Jackson loved to shoot not at clay pigeons or targets, but at other men. This live-wire president got his heart pounding through the duels he so loved. Although no one is sure how many duels Jackson took part in, the estimates range from five to somewhere over one hundred. His most famous fight was against Charles Dickinson in 1806. Dickinson had accused Jackson of cheating on a horse race bet and then insulted his wife.

Given the hand-eye coordination and control required for Jackson to survive these encounters, we'd argue that he was at the top of his game.

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When it comes to sports, Roosevelt was a jack of all trades. He practiced wrestling, tennis, boxing, rowing, jiu jitsu and horseback riding. He could harpoon a fish or kill a charging bull elephant at 40 yards.He was also said to enter into any local sporting opportunity with enthusiasm.

Although he did many of these activities for fun, Roosevelt sometimes did them just to prove a point. When he heard army cavalrymen's complaints about riding 25 miles a day for training, the president rode for 100 miles straight. He was 51 at the time.

Roosevelt's enthusiasm for sports (and willingness to get pounded while playing) remain unparalleled. While President Obama may invite former NBA players to his court, he'd probably never invite George Foreman for a boxing match. Roosevelt, on the other hand, invited numerous champion fightersincluding boxers, wrestlers and martial artiststo the White House for sparring.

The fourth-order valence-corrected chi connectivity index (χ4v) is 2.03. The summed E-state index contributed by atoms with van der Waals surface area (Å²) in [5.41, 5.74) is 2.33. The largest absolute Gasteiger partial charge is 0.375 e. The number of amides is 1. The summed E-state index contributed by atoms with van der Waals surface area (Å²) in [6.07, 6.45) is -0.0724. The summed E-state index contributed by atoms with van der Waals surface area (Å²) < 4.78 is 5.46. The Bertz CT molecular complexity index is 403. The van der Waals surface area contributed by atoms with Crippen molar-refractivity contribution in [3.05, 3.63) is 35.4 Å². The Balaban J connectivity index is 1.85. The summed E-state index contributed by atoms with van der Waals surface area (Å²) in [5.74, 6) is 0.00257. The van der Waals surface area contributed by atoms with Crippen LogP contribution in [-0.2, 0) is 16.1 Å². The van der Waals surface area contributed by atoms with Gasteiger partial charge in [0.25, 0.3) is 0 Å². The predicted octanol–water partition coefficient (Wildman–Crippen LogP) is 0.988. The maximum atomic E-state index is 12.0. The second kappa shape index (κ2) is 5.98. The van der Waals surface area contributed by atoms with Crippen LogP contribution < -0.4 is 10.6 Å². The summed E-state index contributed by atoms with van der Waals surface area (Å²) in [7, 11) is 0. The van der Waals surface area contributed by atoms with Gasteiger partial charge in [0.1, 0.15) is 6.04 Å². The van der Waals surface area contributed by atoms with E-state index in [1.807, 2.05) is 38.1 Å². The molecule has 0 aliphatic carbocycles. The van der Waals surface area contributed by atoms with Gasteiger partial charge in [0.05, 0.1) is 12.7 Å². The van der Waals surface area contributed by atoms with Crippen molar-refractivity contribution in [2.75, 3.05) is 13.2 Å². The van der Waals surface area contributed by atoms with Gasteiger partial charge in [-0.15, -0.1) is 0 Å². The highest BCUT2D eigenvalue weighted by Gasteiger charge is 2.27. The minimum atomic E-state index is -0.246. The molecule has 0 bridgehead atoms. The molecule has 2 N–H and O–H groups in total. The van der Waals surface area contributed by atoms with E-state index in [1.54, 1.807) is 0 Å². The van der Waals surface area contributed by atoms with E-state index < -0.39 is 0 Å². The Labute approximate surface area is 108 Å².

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Although he never succeeded in tackling Jim Thorpe, Eisenhower still excelled as the linebacker and fullback on West Point's football team. Before starting college, he helped Abilene High School's baseball team go undefeated in 1909 as their center fielder. While in the White House, Eisenhower founded the President's Council on Youth Fitness and was an avid golfer.

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In August 1943, John F. Kennedy proved his athleticism to the world. When his boat was ripped in half by the Japanese destroyer Amagiri in World War II, Kennedy (despite his bad back) swam three miles to safety with an injured crewman. He did so by holdingonto his friend's life jacket strap with his teeth.